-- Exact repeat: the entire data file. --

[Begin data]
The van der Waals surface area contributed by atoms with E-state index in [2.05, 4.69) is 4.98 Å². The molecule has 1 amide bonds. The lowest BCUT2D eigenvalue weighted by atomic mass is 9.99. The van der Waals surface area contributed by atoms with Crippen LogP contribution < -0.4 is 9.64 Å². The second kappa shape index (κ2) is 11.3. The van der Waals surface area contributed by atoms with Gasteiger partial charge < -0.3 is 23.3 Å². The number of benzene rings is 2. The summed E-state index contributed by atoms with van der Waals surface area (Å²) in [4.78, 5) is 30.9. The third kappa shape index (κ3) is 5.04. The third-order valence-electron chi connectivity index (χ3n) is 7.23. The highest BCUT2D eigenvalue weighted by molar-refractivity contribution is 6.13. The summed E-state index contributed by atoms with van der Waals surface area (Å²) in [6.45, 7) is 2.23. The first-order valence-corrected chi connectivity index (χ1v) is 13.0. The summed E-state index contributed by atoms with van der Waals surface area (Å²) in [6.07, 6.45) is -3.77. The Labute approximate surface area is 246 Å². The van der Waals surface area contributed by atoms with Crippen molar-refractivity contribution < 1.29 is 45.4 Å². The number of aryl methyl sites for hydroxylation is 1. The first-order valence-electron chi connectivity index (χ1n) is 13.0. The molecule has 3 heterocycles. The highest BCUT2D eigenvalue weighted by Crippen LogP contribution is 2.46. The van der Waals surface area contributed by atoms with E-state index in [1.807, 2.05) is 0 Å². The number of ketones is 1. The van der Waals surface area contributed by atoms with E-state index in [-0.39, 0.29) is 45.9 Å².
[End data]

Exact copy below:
The van der Waals surface area contributed by atoms with E-state index in [2.05, 4.69) is 4.98 Å². The molecule has 1 amide bonds. The lowest BCUT2D eigenvalue weighted by atomic mass is 9.99. The van der Waals surface area contributed by atoms with Crippen LogP contribution < -0.4 is 9.64 Å². The second kappa shape index (κ2) is 11.3. The van der Waals surface area contributed by atoms with Gasteiger partial charge < -0.3 is 23.3 Å². The number of benzene rings is 2. The summed E-state index contributed by atoms with van der Waals surface area (Å²) in [4.78, 5) is 30.9. The third kappa shape index (κ3) is 5.04. The third-order valence-electron chi connectivity index (χ3n) is 7.23. The highest BCUT2D eigenvalue weighted by molar-refractivity contribution is 6.13. The summed E-state index contributed by atoms with van der Waals surface area (Å²) in [6.45, 7) is 2.23. The first-order valence-corrected chi connectivity index (χ1v) is 13.0. The summed E-state index contributed by atoms with van der Waals surface area (Å²) in [6.07, 6.45) is -3.77. The Labute approximate surface area is 246 Å². The van der Waals surface area contributed by atoms with Crippen molar-refractivity contribution < 1.29 is 45.4 Å². The number of aryl methyl sites for hydroxylation is 1. The first-order valence-electron chi connectivity index (χ1n) is 13.0. The molecule has 3 heterocycles. The highest BCUT2D eigenvalue weighted by Crippen LogP contribution is 2.46. The van der Waals surface area contributed by atoms with E-state index in [1.807, 2.05) is 0 Å². The number of ketones is 1. The van der Waals surface area contributed by atoms with E-state index in [-0.39, 0.29) is 45.9 Å².